Revert "opengl32: Return a NULL pointer for functions requiring unsupported or disabled extensions.".

Henri Verbeet hverbeet at
Thu Nov 26 20:24:50 CST 2015

On 26 November 2015 at 12:45, Sebastian Lackner <sebastian at> wrote:
> I don't think Wine can really ignore compatibility with proprietary drivers,
> which in fact are preferred by a lot of people on Linux.
Sure, and I'm not saying that, at least in case of the NVIDIA ones.
But there's a lot of space between completely ignoring those drivers
or breaking them on purpose and going out of our way to make sure
everything works perfectly with the proprietary drivers at the cost of
more complicated code (granted, not a real issue in this specific
case), or compatibility with other drivers.

There's also such a thing as fixing problems in the correct place, and
I'm sure Nouveau would be in much better shape if all the effort spent
on writing workarounds for bugs in the proprietary drivers had been
spent on improving the free drivers instead.

Essentially, I think the number of affected users doesn't outweigh
doing the correct thing in this case.

> Of course there
> might also be other solutions, but its not clear to me why you call this
> solution "wrong", when it works exactly the same way on Windows. You'll
> find plenty of examples where the Windows driver returns a non-NULL pointer,
> although the corresponding extension is not listed / supported.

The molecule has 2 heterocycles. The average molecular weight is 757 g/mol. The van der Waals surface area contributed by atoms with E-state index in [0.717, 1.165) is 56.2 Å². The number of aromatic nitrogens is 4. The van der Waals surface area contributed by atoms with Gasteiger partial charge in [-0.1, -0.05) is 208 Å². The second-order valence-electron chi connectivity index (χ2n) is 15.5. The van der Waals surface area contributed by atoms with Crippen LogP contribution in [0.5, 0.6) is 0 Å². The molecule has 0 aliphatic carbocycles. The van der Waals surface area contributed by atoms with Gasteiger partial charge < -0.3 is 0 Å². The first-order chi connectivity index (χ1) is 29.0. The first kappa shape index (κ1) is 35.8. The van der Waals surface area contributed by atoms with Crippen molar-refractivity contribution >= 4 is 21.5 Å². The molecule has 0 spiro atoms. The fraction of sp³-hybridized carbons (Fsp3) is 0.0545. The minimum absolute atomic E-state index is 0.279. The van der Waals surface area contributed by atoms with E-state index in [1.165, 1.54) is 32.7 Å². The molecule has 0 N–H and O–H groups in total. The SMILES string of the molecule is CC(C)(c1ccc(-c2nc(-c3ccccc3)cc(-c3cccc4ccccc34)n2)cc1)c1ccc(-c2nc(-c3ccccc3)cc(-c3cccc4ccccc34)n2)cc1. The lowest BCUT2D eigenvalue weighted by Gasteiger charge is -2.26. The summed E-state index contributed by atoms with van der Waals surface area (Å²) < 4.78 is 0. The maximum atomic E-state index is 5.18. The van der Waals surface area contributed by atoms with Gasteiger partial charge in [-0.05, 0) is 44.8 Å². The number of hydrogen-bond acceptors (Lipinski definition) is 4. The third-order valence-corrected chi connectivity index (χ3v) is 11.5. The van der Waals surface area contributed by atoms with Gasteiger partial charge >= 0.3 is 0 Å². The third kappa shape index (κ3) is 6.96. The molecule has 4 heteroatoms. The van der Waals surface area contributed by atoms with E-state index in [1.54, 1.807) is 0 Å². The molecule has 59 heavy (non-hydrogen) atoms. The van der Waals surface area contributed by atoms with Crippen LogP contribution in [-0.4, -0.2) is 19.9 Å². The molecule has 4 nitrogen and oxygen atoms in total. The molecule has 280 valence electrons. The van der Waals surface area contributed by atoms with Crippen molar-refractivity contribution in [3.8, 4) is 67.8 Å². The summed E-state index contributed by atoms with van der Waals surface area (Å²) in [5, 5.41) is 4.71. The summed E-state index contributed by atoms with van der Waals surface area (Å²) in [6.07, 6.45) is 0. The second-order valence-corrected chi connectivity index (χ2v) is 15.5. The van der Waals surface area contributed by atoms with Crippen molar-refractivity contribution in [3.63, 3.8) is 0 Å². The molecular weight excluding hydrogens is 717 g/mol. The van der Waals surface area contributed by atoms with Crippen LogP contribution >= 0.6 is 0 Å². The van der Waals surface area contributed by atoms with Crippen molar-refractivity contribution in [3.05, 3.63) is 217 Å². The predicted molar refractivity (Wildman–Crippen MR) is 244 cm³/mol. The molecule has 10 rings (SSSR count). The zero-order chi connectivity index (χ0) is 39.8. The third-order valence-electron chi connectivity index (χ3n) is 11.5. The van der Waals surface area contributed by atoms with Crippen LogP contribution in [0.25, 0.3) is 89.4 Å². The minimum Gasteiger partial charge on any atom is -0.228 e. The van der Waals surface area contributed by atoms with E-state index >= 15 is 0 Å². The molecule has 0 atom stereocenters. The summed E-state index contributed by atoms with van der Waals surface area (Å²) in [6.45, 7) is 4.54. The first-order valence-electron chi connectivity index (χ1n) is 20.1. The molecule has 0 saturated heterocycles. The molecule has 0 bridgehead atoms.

Not exactly. In the cases where the Windows driver returns a non-NULL
pointer, calling that pointer will usually do something more or less
reasonable. I.e., there may be functions that are available for which
no corresponding extension is advertised in the extension string, but
you won't get back a pointer for functions that aren't implemented at
all. Checking for a non-NULL pointer from wglGetProcAddress() is a
valid way to check if a function is available on WGL.

With GLX that's not the case, and calling glXGetProcAddress() with a
random string will return a non-NULL pointer, that in the (arguably)
best case just does nothing when you call it. The only valid way to
check if an extension is available on GLX is to check the extension
string. Calling glXGetProcAddress("glCopyTexSubImage3DEXT") may return
a valid pointer on one driver, but an invalid one on another, with no
way to distinguish between the two until after you've called them.

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